Whenever hydrogen cars are brought up with the general populace, at least one person says "but what about crashes? Won't an explosion level a city block?" This is all because of an airship in 1937 and a whole lot of "humanity." What's funny about this, (the reaction to hydrogen cars, not the Hindenburg disaster) is that we're all already driving around vehicles that are powered by explosions.
One of the biggest barriers to adopting hydrogen as a fuel source, in fact, is that it's less explosive than gasoline. If the Hindenburg has been filled with gasoline, it would have never exploded, because it would have never been able to fly up to that tower. If it had been filled with gasoline and miraculously able to fly, the disaster would have been much, much worse.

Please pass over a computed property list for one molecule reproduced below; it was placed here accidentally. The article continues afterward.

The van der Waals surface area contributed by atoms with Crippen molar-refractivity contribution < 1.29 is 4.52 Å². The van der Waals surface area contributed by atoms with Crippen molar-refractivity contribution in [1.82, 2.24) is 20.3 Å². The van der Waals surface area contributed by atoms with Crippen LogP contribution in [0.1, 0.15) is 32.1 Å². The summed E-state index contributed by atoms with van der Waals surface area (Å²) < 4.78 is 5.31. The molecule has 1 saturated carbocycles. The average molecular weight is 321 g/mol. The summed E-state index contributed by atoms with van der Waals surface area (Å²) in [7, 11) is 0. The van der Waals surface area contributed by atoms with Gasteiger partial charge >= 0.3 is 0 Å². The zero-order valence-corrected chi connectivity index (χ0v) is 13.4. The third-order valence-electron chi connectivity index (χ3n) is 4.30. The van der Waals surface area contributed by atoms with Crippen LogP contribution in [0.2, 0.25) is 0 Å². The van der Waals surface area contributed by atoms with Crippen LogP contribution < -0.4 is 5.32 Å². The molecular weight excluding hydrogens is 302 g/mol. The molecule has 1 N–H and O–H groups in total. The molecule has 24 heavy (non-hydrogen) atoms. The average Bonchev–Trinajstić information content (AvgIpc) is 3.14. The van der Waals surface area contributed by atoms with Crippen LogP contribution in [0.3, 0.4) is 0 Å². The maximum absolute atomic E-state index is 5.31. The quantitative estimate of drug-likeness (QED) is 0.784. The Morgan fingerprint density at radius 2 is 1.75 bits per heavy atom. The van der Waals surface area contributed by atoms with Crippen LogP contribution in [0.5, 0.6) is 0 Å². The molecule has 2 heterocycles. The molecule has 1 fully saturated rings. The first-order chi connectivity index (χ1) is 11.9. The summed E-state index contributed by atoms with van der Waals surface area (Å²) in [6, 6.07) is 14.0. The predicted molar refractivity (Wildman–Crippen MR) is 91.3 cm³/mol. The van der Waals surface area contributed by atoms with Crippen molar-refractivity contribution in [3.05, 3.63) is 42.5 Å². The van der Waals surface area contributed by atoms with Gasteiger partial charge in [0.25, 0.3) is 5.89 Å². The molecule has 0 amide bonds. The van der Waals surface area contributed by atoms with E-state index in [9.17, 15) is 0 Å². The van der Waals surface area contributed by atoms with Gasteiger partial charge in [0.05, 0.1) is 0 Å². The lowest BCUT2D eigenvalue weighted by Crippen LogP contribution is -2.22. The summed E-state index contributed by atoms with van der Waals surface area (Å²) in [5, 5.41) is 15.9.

Regardless, Toyota knows that talking simple science to people usually doesn't work, so a demonstration that people will pay attention to was devised: a Toyota engineer shot the company's hydrogen storage tank with a variety of bullets. Only a ".50 cal armor-piercing" round could pierce the shell. Yeah, Toyota just appealed to the action movie-lover in all of us.
Toyota is going to release a production hydrogen fuel cell car in 2015.